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Familiar Diversions

I'm a librarian who loves anime, manga, and reading a wide variety of genres.

Currently reading

To Say Nothing of the Dog: Or How We Found the Bishop's Bird Stump at Last
Connie Willis, Recorded Books LLC, Steven Crossley
Vintage: A Ghost Story
Berman, Steve, Steve Berman
Progress: 75/154 pages
The Moai Island Puzzle
Ho-Ling Wong, Alice Arisugawa
Progress: 30/239 pages
The snail-watcher, and other stories
Patricia Highsmith
Progress: 9/177 pages
Jane Jensen: Gabriel Knight, Adventure Games, Hidden Objects (Influential Video Game Designers)
Jennifer deWinter, Carly A. Kocurek, Anastasia Salter
The No Asshole Rule: Building a Civilized Workplace and Surviving One That Isn't
Robert I. Sutton
Progress: 140/210 pages
The Invisible Orientation: An Introduction to Asexuality
Julie Sondra Decker
The Mystic Marriage
Heather Rose Jones
Progress: 302/426 pages
Ichi-F: A Worker's Graphic Memoir of the Fukushima Nuclear Power Plant
Kazuto Tatsuta
Progress: 448/553 pages
The Naked Sun
Isaac Asimov
Progress: 20/187 pages

Her Royal Spyness (A Royal Spyness Mystery)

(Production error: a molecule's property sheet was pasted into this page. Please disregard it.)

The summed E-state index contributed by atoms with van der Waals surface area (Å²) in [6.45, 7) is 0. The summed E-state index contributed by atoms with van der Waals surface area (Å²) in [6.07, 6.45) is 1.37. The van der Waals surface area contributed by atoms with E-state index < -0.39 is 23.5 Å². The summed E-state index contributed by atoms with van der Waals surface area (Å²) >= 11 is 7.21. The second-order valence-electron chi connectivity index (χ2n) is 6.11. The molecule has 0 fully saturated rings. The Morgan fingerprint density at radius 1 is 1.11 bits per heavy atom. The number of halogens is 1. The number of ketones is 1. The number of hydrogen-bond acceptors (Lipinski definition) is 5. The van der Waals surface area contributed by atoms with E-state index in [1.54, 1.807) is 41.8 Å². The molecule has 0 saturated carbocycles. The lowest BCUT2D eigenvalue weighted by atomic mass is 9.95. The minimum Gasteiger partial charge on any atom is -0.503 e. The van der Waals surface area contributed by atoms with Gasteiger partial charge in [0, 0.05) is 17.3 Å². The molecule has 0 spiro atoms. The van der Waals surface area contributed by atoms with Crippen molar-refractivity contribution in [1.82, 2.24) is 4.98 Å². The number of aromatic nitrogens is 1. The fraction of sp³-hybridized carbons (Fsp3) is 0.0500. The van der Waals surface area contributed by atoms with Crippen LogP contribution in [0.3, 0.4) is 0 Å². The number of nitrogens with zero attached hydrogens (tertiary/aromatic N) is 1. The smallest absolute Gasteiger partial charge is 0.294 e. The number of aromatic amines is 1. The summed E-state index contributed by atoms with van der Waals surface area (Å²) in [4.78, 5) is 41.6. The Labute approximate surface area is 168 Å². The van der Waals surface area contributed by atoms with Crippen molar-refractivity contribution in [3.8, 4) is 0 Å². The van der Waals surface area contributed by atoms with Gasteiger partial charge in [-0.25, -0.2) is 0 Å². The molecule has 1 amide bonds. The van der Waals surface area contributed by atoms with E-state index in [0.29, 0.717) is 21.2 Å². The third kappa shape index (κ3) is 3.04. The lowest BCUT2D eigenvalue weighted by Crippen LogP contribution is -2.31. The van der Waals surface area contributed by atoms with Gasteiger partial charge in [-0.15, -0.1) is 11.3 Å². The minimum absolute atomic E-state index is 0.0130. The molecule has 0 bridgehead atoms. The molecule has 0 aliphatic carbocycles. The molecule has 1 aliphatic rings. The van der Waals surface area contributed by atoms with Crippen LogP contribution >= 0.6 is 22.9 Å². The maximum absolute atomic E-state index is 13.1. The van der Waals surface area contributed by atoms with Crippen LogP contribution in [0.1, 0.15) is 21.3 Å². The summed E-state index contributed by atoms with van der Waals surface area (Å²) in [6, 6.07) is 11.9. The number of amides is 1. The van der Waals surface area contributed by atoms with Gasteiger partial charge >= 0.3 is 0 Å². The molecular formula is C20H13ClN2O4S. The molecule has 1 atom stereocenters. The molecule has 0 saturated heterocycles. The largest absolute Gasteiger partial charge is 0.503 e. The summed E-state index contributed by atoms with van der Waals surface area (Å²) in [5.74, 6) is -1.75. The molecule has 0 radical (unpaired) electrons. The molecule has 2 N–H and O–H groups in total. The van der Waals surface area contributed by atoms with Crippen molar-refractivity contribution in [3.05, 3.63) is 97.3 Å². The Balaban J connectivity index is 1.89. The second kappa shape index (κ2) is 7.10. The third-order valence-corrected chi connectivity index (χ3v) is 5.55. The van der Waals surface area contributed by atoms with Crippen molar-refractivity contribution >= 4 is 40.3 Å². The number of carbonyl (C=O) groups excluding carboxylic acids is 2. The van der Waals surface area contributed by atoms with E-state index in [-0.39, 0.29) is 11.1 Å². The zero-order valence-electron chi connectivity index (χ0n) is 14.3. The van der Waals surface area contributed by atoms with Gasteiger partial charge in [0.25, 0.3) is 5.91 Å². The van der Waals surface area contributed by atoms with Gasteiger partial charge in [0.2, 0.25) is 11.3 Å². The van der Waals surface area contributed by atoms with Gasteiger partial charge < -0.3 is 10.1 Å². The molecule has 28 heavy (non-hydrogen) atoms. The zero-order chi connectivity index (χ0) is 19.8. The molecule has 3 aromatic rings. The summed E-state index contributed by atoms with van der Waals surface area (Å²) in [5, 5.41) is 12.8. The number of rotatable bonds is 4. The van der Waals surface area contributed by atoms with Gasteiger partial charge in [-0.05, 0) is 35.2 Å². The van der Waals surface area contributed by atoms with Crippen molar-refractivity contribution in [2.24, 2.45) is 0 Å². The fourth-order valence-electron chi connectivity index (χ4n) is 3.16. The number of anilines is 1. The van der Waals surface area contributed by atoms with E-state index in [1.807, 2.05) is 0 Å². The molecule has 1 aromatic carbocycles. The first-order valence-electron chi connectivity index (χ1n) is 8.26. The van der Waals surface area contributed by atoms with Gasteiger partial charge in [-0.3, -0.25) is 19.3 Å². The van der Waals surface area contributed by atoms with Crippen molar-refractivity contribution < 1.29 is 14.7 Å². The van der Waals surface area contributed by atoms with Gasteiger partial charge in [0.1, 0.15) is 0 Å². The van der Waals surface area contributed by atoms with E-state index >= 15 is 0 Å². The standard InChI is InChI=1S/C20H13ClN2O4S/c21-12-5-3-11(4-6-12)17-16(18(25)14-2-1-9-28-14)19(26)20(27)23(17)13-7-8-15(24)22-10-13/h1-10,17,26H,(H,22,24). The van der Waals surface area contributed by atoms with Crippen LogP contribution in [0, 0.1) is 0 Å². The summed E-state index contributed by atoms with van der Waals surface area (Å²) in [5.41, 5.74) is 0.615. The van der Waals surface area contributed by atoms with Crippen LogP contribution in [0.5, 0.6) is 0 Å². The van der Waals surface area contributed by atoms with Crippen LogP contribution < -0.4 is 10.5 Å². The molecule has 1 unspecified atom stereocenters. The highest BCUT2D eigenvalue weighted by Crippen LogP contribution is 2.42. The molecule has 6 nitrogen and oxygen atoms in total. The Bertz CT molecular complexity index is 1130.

Her Royal Spyness - Rhys Bowen It's the 1930s and just about everyone's having money problems, including Lady Victoria Georgiana Charlotte Eugenie (aka Georgie). When she overhears her brother and his wife discussing marrying her off to a cold fish of a man, Georgie decides to take a trip to London (Georgie lives in dreary Scotland). Of course, the family can't afford to send a maid with her, and Georgie can't afford to hire one while in London (her brother cut her allowance off ages ago), so she's left to fend for herself. The Queen asks her to spy on her son and his newest lady friend and hints that Georgie might be sent off to be a lady-in-waiting in the middle of nowhere. Georgie has to do what the Queen has asked and somehow figure out how to earn a living while at the same time avoiding any actions that might get her assigned to a life of boredom in the country.Georgie tries a job at Harrod's - she doesn't even make it through a day. In the process of learning to take care of her own living quarters (her grandfather, who's a commoner and a former cop, tells her how to light a fireplace, and she figures out how to toast bread and clean things), Georgie has what she thinks is a brilliant idea - become a one-woman cleaning service. She'll change sheets, do a bit of scrubbing and dusting, and try to make sure that no one of her class finds out what she's resorting to for money.While Georgie tries to figure out how to support herself, she meets a handsome minor royal, an Irishman who's also short on funds. He's interesting, fun, and attractive, but he's not suitable husband material - that doesn't stop Georgie's best friend from encouraging her to have a fling with him and finally cease being a virgin. Unfortunately, Georgie's life isn't just work and a handsome man. Her brother has come to London with bad news: apparently, their father gambled away the family estate, and now the winner has come to collect. When that man turns up dead in the family's London home, Georgie and especially her brother are suspects. Georgie has to figure out who killed him before whoever did it manages to kill her, all while doing some spying for the Queen and cleaning other people's houses.The cover of this book makes me think "lively and fun" and that's exactly what this book is. I wasn't sure what to think of Georgie, at first - she's well-bred, which often translates to "annoying and stuck-up" in books and movies, and she complains about her circumstances but refuses any of the quickest solutions to her problems. I came to like her pretty quickly, however. Although I never really could understand why becoming a lady-in-waiting was such a bad fate, I enjoyed the ways she tried to solve her own problems. She didn't ask her grandfather to fix everything, especially after she realized that he was probably in more dire monetary straits than she. She lost the job at Harrod's through no real fault of her own, and her decision to become a cleaning lady was fairly logical, if naive (which fits her character, anyway).Mystery fans should be warned that it takes a while for the mystery (the murdered man) to be introduced - the first part of the book establishes Georgie's character and her predicament and sets the story's fairly light and humorous tone. Once the murder does happen, it becomes extremely easy to forget all the other things Georgie is supposed to be doing - Bowen does try to remind the reader here and there, but in the end Georgie doesn't do much cleaning, and spying for the Queen just sort of swoops in and takes over the whole story.Overall, I really enjoyed this book and hope to read more of this series. The historical details, humor, and tiny bit of romance were tons of fun, and the book itself was a very quick read (I finished it in a day).(Original review, with read-alikes, posted on A Library Girl's Familiar Diversions.)